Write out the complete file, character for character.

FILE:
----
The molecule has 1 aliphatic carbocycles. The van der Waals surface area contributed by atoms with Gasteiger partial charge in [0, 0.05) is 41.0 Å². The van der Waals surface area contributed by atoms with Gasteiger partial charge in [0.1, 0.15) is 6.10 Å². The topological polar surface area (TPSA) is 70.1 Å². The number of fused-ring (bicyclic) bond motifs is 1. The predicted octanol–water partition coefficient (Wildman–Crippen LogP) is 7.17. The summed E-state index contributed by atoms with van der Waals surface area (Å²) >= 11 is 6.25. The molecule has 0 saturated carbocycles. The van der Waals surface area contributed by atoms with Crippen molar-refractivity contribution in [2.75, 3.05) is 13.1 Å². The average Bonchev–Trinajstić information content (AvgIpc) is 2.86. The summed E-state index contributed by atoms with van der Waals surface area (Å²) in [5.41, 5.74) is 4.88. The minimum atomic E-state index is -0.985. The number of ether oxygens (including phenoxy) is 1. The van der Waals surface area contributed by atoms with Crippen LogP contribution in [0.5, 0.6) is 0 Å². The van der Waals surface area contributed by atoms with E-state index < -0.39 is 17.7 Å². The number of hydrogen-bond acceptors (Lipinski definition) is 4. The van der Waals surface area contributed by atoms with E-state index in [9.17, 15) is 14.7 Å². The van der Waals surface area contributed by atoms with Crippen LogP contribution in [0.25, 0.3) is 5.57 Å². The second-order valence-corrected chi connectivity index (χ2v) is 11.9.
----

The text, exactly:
The molecule has 1 aliphatic carbocycles. The van der Waals surface area contributed by atoms with Gasteiger partial charge in [0, 0.05) is 41.0 Å². The van der Waals surface area contributed by atoms with Gasteiger partial charge in [0.1, 0.15) is 6.10 Å². The topological polar surface area (TPSA) is 70.1 Å². The number of fused-ring (bicyclic) bond motifs is 1. The predicted octanol–water partition coefficient (Wildman–Crippen LogP) is 7.17. The summed E-state index contributed by atoms with van der Waals surface area (Å²) >= 11 is 6.25. The molecule has 0 saturated carbocycles. The van der Waals surface area contributed by atoms with Crippen molar-refractivity contribution in [2.75, 3.05) is 13.1 Å². The average Bonchev–Trinajstić information content (AvgIpc) is 2.86. The summed E-state index contributed by atoms with van der Waals surface area (Å²) in [5.41, 5.74) is 4.88. The minimum atomic E-state index is -0.985. The number of ether oxygens (including phenoxy) is 1. The van der Waals surface area contributed by atoms with Crippen LogP contribution in [0.5, 0.6) is 0 Å². The van der Waals surface area contributed by atoms with E-state index < -0.39 is 17.7 Å². The number of hydrogen-bond acceptors (Lipinski definition) is 4. The van der Waals surface area contributed by atoms with E-state index in [9.17, 15) is 14.7 Å². The van der Waals surface area contributed by atoms with Crippen LogP contribution in [0.25, 0.3) is 5.57 Å². The second-order valence-corrected chi connectivity index (χ2v) is 11.9.